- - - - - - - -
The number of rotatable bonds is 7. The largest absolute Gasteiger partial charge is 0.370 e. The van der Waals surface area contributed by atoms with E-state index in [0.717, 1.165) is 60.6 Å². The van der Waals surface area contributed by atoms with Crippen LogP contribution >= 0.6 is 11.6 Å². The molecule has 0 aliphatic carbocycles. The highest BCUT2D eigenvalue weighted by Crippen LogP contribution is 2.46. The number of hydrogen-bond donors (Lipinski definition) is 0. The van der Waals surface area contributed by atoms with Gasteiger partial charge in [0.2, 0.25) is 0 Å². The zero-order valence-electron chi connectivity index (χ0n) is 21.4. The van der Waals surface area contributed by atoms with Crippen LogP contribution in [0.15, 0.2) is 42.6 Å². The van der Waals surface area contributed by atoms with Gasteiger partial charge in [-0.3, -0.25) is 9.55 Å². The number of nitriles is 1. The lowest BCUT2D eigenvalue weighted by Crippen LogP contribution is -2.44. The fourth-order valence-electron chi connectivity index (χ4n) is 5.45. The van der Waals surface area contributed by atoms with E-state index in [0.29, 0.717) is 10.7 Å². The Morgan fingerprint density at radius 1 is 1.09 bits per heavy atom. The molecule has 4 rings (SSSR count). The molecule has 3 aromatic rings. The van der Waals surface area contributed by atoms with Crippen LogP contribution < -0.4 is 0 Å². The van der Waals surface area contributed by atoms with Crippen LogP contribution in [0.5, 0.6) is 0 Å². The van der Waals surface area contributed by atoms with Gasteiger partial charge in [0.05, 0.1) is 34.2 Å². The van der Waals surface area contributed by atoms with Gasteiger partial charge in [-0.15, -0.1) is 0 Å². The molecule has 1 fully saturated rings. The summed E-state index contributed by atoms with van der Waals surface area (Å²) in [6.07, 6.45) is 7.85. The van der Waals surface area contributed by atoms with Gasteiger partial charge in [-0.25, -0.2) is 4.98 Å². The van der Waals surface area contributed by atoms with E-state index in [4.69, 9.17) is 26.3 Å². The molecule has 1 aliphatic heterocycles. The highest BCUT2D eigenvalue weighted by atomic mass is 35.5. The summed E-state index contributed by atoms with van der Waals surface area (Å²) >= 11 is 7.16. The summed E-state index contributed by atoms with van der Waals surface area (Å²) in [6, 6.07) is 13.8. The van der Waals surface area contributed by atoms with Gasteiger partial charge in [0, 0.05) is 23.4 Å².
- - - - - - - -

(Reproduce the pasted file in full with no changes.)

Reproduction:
The number of rotatable bonds is 7. The largest absolute Gasteiger partial charge is 0.370 e. The van der Waals surface area contributed by atoms with E-state index in [0.717, 1.165) is 60.6 Å². The van der Waals surface area contributed by atoms with Crippen LogP contribution >= 0.6 is 11.6 Å². The molecule has 0 aliphatic carbocycles. The highest BCUT2D eigenvalue weighted by Crippen LogP contribution is 2.46. The number of hydrogen-bond donors (Lipinski definition) is 0. The van der Waals surface area contributed by atoms with Gasteiger partial charge in [0.2, 0.25) is 0 Å². The zero-order valence-electron chi connectivity index (χ0n) is 21.4. The van der Waals surface area contributed by atoms with Crippen LogP contribution in [0.15, 0.2) is 42.6 Å². The van der Waals surface area contributed by atoms with Gasteiger partial charge in [-0.3, -0.25) is 9.55 Å². The number of nitriles is 1. The lowest BCUT2D eigenvalue weighted by Crippen LogP contribution is -2.44. The fourth-order valence-electron chi connectivity index (χ4n) is 5.45. The van der Waals surface area contributed by atoms with E-state index in [0.29, 0.717) is 10.7 Å². The Morgan fingerprint density at radius 1 is 1.09 bits per heavy atom. The molecule has 4 rings (SSSR count). The molecule has 3 aromatic rings. The van der Waals surface area contributed by atoms with Crippen LogP contribution < -0.4 is 0 Å². The van der Waals surface area contributed by atoms with Crippen LogP contribution in [0.5, 0.6) is 0 Å². The van der Waals surface area contributed by atoms with Gasteiger partial charge in [0.05, 0.1) is 34.2 Å². The van der Waals surface area contributed by atoms with Gasteiger partial charge in [-0.15, -0.1) is 0 Å². The molecule has 1 fully saturated rings. The summed E-state index contributed by atoms with van der Waals surface area (Å²) in [6.07, 6.45) is 7.85. The van der Waals surface area contributed by atoms with Gasteiger partial charge in [-0.25, -0.2) is 4.98 Å². The van der Waals surface area contributed by atoms with E-state index in [4.69, 9.17) is 26.3 Å². The molecule has 1 aliphatic heterocycles. The highest BCUT2D eigenvalue weighted by atomic mass is 35.5. The summed E-state index contributed by atoms with van der Waals surface area (Å²) >= 11 is 7.16. The summed E-state index contributed by atoms with van der Waals surface area (Å²) in [6, 6.07) is 13.8. The van der Waals surface area contributed by atoms with Gasteiger partial charge in [0, 0.05) is 23.4 Å².